Motherhood is a lonely period. A period in which you spend most of your time alone with a creature to whom you feel an irresistible, painful love, but who cannot respond to you. Communication, especially in the first months, is one-way, which makes it virtually non-communication. And in the empty space that this one-way communication (oxymoron) opens between you and your baby, there is too much room for questions.

Questions like “Am I a good mother?”, “Am I doing well at all?”, “Do I have a stable relationship with my baby?”, “Did my mother feel like me with me?”, “Do I love him enough?” , “Will my relationship/marriage withstand the tension?”, “Why do I want to run away at times?” Any questions you can’t ask in the Facebook group. Those who are between you and…. you.

Fatigue

You may have run marathons. You may have been in the plank position for 40 minutes. Have studied for an anatomy exam for a month without sleeping. Have you worked in a carpet laundry factory with round-the-clock shifts? You may have been extremely exhausted.

Still, the fatigue of looking after a baby has nothing to do with all this other fatigue. It does not come from changing diapers, from feeding, calming, falling asleep, etc., no. These activities are not even unpleasant. However, the emotional fatigue of being responsible for the life of someone completely dependent on you drains your psychic forces like a dementor. The good thing is that with a little rest you recover very, very quickly. Probably the reason for this is…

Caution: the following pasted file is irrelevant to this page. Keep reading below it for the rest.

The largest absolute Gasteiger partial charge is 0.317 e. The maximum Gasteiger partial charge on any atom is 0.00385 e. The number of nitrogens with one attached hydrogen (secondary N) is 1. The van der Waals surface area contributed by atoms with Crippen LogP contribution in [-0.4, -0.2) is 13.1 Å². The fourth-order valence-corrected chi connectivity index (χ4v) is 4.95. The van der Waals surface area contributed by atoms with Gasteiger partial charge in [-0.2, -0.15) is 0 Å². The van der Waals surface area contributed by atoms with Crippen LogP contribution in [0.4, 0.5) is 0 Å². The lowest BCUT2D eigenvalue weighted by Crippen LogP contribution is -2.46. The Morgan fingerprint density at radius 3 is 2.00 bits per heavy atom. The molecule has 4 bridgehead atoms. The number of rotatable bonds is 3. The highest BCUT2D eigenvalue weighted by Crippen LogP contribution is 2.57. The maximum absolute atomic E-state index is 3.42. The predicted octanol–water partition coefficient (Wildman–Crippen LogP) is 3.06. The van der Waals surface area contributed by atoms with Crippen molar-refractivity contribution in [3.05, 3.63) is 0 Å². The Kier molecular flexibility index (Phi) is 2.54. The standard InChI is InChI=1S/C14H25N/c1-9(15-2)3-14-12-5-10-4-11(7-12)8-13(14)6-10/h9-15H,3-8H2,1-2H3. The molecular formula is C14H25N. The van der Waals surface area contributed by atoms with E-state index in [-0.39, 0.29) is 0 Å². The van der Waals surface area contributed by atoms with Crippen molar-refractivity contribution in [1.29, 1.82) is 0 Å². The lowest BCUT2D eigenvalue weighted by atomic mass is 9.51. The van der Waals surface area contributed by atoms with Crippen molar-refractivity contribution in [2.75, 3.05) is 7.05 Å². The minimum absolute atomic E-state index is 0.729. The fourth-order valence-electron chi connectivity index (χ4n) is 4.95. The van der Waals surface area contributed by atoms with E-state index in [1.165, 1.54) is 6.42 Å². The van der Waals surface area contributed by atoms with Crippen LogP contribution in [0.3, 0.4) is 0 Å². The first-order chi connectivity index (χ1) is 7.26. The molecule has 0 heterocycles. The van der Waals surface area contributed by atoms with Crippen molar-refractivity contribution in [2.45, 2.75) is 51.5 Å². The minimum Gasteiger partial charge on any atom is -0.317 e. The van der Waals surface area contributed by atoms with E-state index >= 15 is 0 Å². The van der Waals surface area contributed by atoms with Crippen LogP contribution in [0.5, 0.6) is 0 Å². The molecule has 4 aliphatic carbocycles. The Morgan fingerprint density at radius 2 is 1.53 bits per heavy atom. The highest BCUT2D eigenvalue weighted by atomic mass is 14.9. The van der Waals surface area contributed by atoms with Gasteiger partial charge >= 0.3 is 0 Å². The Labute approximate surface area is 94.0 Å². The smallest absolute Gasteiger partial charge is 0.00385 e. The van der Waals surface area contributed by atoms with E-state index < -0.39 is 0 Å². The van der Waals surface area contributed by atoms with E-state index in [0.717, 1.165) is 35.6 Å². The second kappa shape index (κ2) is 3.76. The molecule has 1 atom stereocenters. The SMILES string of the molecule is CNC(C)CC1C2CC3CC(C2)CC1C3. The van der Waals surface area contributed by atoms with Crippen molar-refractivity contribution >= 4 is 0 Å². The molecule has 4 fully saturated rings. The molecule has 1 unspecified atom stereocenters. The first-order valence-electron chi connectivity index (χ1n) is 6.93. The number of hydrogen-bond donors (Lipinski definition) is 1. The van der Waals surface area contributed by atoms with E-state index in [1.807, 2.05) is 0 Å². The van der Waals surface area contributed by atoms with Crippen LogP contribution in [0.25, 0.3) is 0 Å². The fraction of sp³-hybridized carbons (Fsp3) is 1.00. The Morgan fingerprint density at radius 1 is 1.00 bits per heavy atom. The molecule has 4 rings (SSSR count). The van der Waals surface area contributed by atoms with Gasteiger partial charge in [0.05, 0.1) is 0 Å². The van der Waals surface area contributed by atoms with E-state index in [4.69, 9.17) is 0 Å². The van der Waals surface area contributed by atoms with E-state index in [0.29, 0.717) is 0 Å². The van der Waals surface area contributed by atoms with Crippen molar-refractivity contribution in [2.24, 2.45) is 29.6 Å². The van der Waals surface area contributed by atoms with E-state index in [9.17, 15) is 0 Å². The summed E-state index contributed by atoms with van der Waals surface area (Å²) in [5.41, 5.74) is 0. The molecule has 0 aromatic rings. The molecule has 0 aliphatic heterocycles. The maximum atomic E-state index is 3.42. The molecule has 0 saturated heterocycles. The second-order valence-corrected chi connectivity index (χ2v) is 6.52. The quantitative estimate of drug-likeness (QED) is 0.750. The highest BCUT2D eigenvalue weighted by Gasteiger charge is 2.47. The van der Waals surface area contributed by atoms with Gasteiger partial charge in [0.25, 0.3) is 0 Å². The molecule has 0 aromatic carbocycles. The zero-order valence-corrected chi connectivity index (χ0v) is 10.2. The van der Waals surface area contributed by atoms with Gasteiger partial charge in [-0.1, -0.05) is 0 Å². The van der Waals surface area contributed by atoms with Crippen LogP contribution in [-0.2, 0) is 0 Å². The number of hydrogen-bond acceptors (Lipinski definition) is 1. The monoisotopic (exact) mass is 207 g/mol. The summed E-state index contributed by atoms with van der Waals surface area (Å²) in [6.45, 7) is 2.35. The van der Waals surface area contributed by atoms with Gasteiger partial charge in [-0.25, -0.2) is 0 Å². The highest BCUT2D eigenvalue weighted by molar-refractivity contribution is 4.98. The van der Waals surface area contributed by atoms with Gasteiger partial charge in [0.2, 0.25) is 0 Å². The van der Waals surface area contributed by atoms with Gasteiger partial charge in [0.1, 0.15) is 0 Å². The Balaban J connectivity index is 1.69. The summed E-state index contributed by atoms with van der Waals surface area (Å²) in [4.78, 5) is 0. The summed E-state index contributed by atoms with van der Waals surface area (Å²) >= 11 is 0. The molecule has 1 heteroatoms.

Love

Love is just a feeling, but it tends to make everything around it complicated. Even if you take an “ordinary” love affair, it never brings only positive feelings. Falling in love often entails jealousy, insecurity, confusion, desire for power, nausea, anxiety and what not. Motherly love is different, it is unappealable, and jealousy and power come at a later stage. However, confusion may be present again. What to do with this sudden love that has poured out of you out of nowhere? Especially when its object is initially unable to give any feedback.

Gradually, with care and time, the love for the child is tamed and takes on a shape acceptable to the human brain. In the beginning, however, she looks like a wild beast, which with one swipe of its paw rearranges the priorities that you thought you had arranged neatly before. Love for the child is an evolutionary guarantee of the efforts that mothers make to ensure their well-being, but it is not very tender to the mothers themselves.

On the contrary, in the first months, maybe a year, of the baby’s life, love sharpens the mother. It can make her suspicious, over-vulnerable to remarks and criticism, strong as she never thought she could ever be, but also fragile, in a very special emotional (dis) balance, for which the still booming hormones do not help.

Love can and most likely will turn you into devoted protectors, but in the beginning it is a newborn instinct that makes a woman confused and insecure.

With the power of love you can overcome everything

And when your baby smiles, you realize that none of the above matters. Because you just haven’t seen anything more wonderful, really.